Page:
Upgrading Your 4WD's Towbar

Max Taylor — 3 December 2015

Picture this: you’ve spent months or years perfecting your touring 4WD. It has the roof rack solar panel, a secondary battery tucked away in the cargo-area drawers. You’ve fitted heavy duty suspension, a steel bullbar, $1800 worth of all-terrain tyres and more. In short: you’ve spent a bucketload on a vehicle that, should you sell it, would never be worth what you’ve put in.

And then along comes that perfect camper for the perfect price. The only sticking point: its towball weight exceeds the load capacity of your towbar sacrificing stability on and offroad.

But sometimes, a vehicle’s manufacturer will allow a towbar to be fitted with a higher rating. The 80 Series LandCruiser is a case in point.


Long-time readers might be familiar with our project tow vehicle Ruby. This old, red rocket hasn’t seen much action lately, passing her time in the garage while she waited out the winter. But with the weather warming up, it was time to get her on the road.

Her towing capacity, however, has always been limited. The early 80 Series has a Toyota-imposed maximum towball mass (TBM) of 113kg unsuitable for some hardfloor and hybrid campers.

Any 80 Series built after August 1996, however, had a revised TBM of 350kg and braked towing capacity of 3500kg.

But what about all those 80s built beforehand? Hayman Reese’s towing technical support specialist Gary Gardiner said Toyota retroactively revised the towbar rating of this vehicle, allowing Hayman Reese to produce a towbar (part number 01508R) that would upgrade the legal towball mass of the early 80 to a healthy 250kg.

Officially, this towbar is legally rated to 350kg/3500kg, so it can be bolted to the later 80s; but those earlier models are limited to 250kg/2500kg.

“Not all vehicles can be fitted with a towbar that would upgrade their towball mass,” Gardiner said. “There has only been a handful of vehicle manufacturers that have re-rated a vehicle post-production. It is therefore very important to check with the vehicle’s manufacturer to see if it’s been re-rated or given a higher rating. At the end of the day, it is the vehicle’s manufacturer that sets the rating.”

For peace of mind, it’s preferable to have a professional install your towbar. In Ruby’s case, it took less than an hour to install, as it’s a simple, swap-over job with no wiring to tail-lights, and so on, involved. As you’d expect, everything lined up precisely, with no on-the-fly modifications required. A bolt here, a skinned knuckle there, and the job was done.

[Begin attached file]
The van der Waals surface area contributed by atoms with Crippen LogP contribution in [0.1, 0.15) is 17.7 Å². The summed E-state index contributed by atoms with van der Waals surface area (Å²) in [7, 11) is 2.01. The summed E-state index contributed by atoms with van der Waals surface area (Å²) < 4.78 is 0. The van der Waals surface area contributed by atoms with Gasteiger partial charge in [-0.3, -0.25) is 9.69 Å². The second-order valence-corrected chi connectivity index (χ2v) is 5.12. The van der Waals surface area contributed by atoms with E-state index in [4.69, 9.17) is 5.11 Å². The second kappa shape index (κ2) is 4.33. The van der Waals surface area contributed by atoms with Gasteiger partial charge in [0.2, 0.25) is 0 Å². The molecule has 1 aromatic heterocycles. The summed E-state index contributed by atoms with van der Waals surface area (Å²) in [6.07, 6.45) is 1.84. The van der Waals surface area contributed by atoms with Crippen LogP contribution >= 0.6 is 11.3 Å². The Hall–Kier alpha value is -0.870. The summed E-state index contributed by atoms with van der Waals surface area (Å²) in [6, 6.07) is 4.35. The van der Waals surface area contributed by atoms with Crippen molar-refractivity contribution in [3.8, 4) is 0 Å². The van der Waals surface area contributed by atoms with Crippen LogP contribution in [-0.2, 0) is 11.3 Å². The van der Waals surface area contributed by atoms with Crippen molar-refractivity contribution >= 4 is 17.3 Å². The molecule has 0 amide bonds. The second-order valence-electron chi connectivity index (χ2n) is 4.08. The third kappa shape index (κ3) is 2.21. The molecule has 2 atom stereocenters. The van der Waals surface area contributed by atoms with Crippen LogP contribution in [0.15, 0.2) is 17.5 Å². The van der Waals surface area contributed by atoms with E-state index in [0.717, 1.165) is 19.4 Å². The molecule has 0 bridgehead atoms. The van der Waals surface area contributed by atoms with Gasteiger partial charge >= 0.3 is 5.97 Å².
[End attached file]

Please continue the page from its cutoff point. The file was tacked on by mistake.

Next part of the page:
Hayman Reese has a towbar or towbar upgrade for the majority of vehicles that are registered in Australia. With its manufacturing headquarters in Keysborough, Vic, the majority of the company’s bars are made here, too.

The name Hayman Reese is synonymous with camping in Australia. Such has been the company’s support of the Australian caravan industry, the industry’s highest honour – the Eric Hayman Award – is named after its founder.

Eric Hayman began the company about 63 years ago. His first product? Towbars. As time has ticked by, the company has kept up with the needs of Aussie travellers, producing everything from its market-leading range of weight distribution hitches, to brake controllers, bike carriers and even lockable hitch pins.

So what goes into producing a Hayman Reese towbar?

“We do a two-million-cycle fatigue test, which can take up to five days, with the towbar being tested to its extreme on our test rig to ensure it exceeds all requirements,” Gardiner said. “The test results are reviewed and as long as the bar meets or exceeds the post-test requirements, the bar goes into production.”

With vehicle manufacturers releasing new models to the Australian market every year, Hayman Reese works to stay on top of any changes to a model’s towing capacity, including the all-important ball weight.

“If a manufacturer changes a rating, we will revise the ratings of our products as quickly as possible – we have to design and test our towbars to comply with the Australian Standards and Australian Design Rules,” Gardiner said.

Check out the full feature in issue #95 December 2015 of Camper Trailer Australia magazine. Subscribe today for all the latest camper trailer news, reviews and travel inspiration.


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